Vallée reported at the time that most mainstream ufologists did not want to investigate cattle mutilations because it was an “ugly subject.” He felt strongly, however, that the cattle deaths did not resemble occult sacrifices. The next year, this ruptured into an open rift when the Treasury agent assigned to mutilations, Donald Flickinger, issued a report (which he had apparently shared with Hynek but not Vallée) alleging Satanists were killing cattle. “Allen [Hynek] finds reassurance (sic) in the report because it places the burden for mutilations on a few hypothetical satanists, thus pushing the topic away from ufology,” Vallée wrote. Ufology did not want to be associated with mutilations, but Vallée had developed a fixation on the idea that cattle deaths were related to UFOs. He even badgered Anton La Vey, the famed Satanist, into admitting that Satanism had nothing to do with the mutilations. La Vey told Vallée that he thought the cattle mutilation reports were a way for the government to distract public attention from more serious social problems of the 1970s. He and La Vey, who were friends of a sort, had also discussed occultism, Jack Parsons, Aleister Crowley, ritual magic, science fiction, and Scientology—Hal Puthoff’s onetime religion. Parsons, you may know, practiced magic sex rites with Hubbard for a time in 1946 before Hubbard went on to found Scientology.
It’s probably worth wondering why all these people moved in the same circles. But never mind… That is a story for another day. It is the origin point for the idea of UFOs as interdimensional or demonic entities. Today, though, we are concerned with cattle mutilation.
When Vallée interviewed Flickinger in 1976, he learned that the animal mutilations were not as clean and perfect as reported, and he heard that those animals that seemed to have had organs removed had imperfect cuts, the work of a “human surgeon.” “No link to UFOs, either,” Vallée lamented, though I am unclear as to how he determined the surgical skill level of space aliens or interdimensional monsters. For his part, Hynek turned down the opportunity that year to investigate mutilations, and Vallée said it was because the dead animals “scared” him, with the implication that Hynek was afraid of the monsters that were killing cattle. More likely, Hynek found the subject unpleasant and irrelevant to UFOs. He instead joined Steven Spielberg as a consultant on Close Encounters of the Third Kind. Upset that Hynek and other ufologists refused to take the subject seriously, or to look beyond Satanists and “witches” for an explanation, Vallée ended up convincing himself anew that UFOs were responsible. Vallée got into a fight about whether cattle mutilations should be mentioned in his book Messengers of Deception.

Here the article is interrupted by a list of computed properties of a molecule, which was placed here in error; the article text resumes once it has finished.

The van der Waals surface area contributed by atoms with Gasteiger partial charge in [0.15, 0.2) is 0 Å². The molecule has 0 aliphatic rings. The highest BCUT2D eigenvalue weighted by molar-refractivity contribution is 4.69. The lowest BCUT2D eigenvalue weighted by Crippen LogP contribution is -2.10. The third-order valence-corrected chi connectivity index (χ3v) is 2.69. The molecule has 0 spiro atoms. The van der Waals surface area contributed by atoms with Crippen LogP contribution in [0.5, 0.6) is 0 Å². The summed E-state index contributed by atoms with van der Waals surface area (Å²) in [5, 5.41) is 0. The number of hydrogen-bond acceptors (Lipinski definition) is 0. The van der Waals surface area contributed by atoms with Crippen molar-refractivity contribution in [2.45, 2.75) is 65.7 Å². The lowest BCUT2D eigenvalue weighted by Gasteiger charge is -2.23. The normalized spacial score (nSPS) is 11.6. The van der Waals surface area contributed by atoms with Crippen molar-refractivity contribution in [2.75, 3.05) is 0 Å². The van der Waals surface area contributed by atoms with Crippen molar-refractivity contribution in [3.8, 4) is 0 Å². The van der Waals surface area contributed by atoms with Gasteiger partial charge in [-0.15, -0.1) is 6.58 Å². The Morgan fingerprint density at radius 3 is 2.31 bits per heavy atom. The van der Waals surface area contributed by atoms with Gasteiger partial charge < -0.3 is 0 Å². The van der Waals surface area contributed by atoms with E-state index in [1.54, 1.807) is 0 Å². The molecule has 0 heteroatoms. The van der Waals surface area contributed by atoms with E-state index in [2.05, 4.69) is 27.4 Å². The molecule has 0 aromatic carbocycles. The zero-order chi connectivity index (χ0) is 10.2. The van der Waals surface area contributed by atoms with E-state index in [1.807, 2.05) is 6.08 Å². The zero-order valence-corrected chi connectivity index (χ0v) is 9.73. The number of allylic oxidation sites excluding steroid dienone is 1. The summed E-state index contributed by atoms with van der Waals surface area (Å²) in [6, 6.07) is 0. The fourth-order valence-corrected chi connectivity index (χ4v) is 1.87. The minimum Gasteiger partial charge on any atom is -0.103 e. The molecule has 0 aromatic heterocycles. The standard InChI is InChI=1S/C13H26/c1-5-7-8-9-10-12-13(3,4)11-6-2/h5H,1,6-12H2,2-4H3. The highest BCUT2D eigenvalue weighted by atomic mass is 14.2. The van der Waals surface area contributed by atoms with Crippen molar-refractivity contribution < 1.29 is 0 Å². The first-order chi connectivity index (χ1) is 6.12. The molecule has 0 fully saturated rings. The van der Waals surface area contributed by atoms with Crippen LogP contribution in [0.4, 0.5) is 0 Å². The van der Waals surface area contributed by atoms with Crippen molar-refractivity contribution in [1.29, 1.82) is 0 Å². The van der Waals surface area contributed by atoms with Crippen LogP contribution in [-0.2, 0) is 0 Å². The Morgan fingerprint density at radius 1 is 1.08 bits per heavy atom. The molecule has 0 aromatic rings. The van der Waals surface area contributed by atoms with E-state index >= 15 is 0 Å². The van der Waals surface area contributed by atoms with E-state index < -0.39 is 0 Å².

All of this occurred sub rosa to the broader UFO community and the public at large. It was an interesting, but entirely parochial set of events, inside baseball among high level UFO cultists. But Vallée made the UFO theory of cattle mutilation popular with the public in large measure because Rod Serling had died in 1975. Serling had narrated UFOs: Past, Present and Future in 1974, one in a series of UFO documentaries he had lent his voice to following the success of In Search of Ancient Astronauts in 1973. With Serling dead, the producers needed a new voice to update the film for a 1979 re-release designed to capitalize on Close Encounters and renewed interest in UFOs. They turned to Vallée, in part because he was suave and good on camera, and in part because he was rumored to have been the inspiration for the French ufologist in Close Encounters. Vallée reported what happened:
Jay Levey, Bob Emenegger and Alan Sandler have asked me to help them in the updating of “UFOs: Past, Present and Future,” to be re-issued under a new title: UFOs: It has begun. They wanted me to narrate the new footage, and were looking for unpublished data. I recommended adding a section about cattle mutilations.
By early 1979, Vallée had once again concluded that “Animal mutilations are real but probably unrelated to UFOS,” but nevertheless, he still pushed for the subject to be included in the film. On July 5, 1979, he saw a rough cut of the film:
At Sandler’s production offices Hynek and I reviewed segments of their new documentary UFOs: It has Begun. We will show the first accurate documentation of the cattle mutilation problem, a topic nobody has dared to touch until now.
Even though Vallée vacillated on the meaning of cattle mutilations and their origins, he was instrumental in delivering to the public the message that they were a part of the UFO phenomenon. And there they remain, despite the manifest lack of evidence for anything unearthly about them. This is a very long way around proving the observation I made back in 2013 that the various parts of the UFO myth have no natural connection to one another but have been artificially attached by ufologists in service of a myth, but it turns out that my observation was actually insight into the unnatural soldering that holds together the creaky UFO myth.
I am an author and researcher focusing on pop culture, science, and history. Bylines: New Republic, Slate, etc. There's more about me in the About Jason tab.